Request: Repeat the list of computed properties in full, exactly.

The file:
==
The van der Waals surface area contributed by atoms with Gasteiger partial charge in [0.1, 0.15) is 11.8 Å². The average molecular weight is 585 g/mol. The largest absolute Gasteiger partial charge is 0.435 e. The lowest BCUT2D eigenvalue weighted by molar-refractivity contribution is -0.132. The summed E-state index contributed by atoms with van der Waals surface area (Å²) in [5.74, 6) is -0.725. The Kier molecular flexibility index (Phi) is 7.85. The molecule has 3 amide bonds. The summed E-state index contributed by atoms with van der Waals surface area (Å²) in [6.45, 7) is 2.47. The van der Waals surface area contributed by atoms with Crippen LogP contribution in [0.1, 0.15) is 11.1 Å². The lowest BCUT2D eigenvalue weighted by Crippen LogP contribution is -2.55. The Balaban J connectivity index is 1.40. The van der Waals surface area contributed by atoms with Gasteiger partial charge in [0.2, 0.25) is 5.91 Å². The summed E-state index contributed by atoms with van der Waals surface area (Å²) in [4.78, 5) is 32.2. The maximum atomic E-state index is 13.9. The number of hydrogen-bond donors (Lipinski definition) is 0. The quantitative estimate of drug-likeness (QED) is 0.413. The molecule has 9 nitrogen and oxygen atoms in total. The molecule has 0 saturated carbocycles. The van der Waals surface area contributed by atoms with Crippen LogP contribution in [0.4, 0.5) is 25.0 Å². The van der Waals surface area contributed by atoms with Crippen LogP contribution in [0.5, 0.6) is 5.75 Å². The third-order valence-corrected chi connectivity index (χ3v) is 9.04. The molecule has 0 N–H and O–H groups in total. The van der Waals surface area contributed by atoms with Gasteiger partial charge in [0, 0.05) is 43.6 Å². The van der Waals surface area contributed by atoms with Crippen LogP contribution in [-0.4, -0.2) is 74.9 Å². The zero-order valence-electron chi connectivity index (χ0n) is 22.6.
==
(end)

The van der Waals surface area contributed by atoms with Gasteiger partial charge in [0.1, 0.15) is 11.8 Å². The average molecular weight is 585 g/mol. The largest absolute Gasteiger partial charge is 0.435 e. The lowest BCUT2D eigenvalue weighted by molar-refractivity contribution is -0.132. The summed E-state index contributed by atoms with van der Waals surface area (Å²) in [5.74, 6) is -0.725. The Kier molecular flexibility index (Phi) is 7.85. The molecule has 3 amide bonds. The summed E-state index contributed by atoms with van der Waals surface area (Å²) in [6.45, 7) is 2.47. The van der Waals surface area contributed by atoms with Crippen LogP contribution in [0.1, 0.15) is 11.1 Å². The lowest BCUT2D eigenvalue weighted by Crippen LogP contribution is -2.55. The Balaban J connectivity index is 1.40. The van der Waals surface area contributed by atoms with Gasteiger partial charge in [0.2, 0.25) is 5.91 Å². The summed E-state index contributed by atoms with van der Waals surface area (Å²) in [4.78, 5) is 32.2. The maximum atomic E-state index is 13.9. The number of hydrogen-bond donors (Lipinski definition) is 0. The quantitative estimate of drug-likeness (QED) is 0.413. The molecule has 9 nitrogen and oxygen atoms in total. The molecule has 0 saturated carbocycles. The van der Waals surface area contributed by atoms with Crippen LogP contribution in [0.4, 0.5) is 25.0 Å². The van der Waals surface area contributed by atoms with Crippen LogP contribution in [0.5, 0.6) is 5.75 Å². The third-order valence-corrected chi connectivity index (χ3v) is 9.04. The molecule has 0 N–H and O–H groups in total. The van der Waals surface area contributed by atoms with Gasteiger partial charge in [0, 0.05) is 43.6 Å². The van der Waals surface area contributed by atoms with Crippen LogP contribution in [-0.4, -0.2) is 74.9 Å². The zero-order valence-electron chi connectivity index (χ0n) is 22.6.